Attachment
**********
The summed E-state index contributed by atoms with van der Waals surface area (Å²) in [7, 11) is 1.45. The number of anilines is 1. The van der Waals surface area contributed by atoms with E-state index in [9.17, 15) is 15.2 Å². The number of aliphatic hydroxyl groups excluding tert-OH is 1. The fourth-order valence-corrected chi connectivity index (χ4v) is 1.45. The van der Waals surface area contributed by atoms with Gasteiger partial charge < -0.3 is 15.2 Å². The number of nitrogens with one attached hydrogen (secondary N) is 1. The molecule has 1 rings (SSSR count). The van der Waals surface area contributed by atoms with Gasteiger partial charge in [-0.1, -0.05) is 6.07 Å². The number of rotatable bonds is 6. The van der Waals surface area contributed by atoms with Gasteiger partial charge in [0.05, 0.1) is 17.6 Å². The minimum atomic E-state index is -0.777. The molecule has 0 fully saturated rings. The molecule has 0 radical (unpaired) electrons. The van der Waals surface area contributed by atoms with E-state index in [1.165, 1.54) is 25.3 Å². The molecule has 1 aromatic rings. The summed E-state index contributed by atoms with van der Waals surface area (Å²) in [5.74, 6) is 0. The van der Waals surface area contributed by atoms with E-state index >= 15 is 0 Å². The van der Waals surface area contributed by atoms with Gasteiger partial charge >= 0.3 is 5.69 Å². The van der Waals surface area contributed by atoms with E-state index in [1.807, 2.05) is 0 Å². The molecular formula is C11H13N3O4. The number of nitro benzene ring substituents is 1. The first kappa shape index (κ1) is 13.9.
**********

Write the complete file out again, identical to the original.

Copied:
The summed E-state index contributed by atoms with van der Waals surface area (Å²) in [7, 11) is 1.45. The number of anilines is 1. The van der Waals surface area contributed by atoms with E-state index in [9.17, 15) is 15.2 Å². The number of aliphatic hydroxyl groups excluding tert-OH is 1. The fourth-order valence-corrected chi connectivity index (χ4v) is 1.45. The van der Waals surface area contributed by atoms with Gasteiger partial charge < -0.3 is 15.2 Å². The number of nitrogens with one attached hydrogen (secondary N) is 1. The molecule has 1 rings (SSSR count). The van der Waals surface area contributed by atoms with Gasteiger partial charge in [-0.1, -0.05) is 6.07 Å². The number of rotatable bonds is 6. The van der Waals surface area contributed by atoms with Gasteiger partial charge in [0.05, 0.1) is 17.6 Å². The minimum atomic E-state index is -0.777. The molecule has 0 fully saturated rings. The molecule has 0 radical (unpaired) electrons. The van der Waals surface area contributed by atoms with E-state index in [1.165, 1.54) is 25.3 Å². The molecule has 1 aromatic rings. The summed E-state index contributed by atoms with van der Waals surface area (Å²) in [5.74, 6) is 0. The van der Waals surface area contributed by atoms with E-state index >= 15 is 0 Å². The van der Waals surface area contributed by atoms with Gasteiger partial charge >= 0.3 is 5.69 Å². The van der Waals surface area contributed by atoms with E-state index in [1.807, 2.05) is 0 Å². The molecular formula is C11H13N3O4. The number of nitro benzene ring substituents is 1. The first kappa shape index (κ1) is 13.9.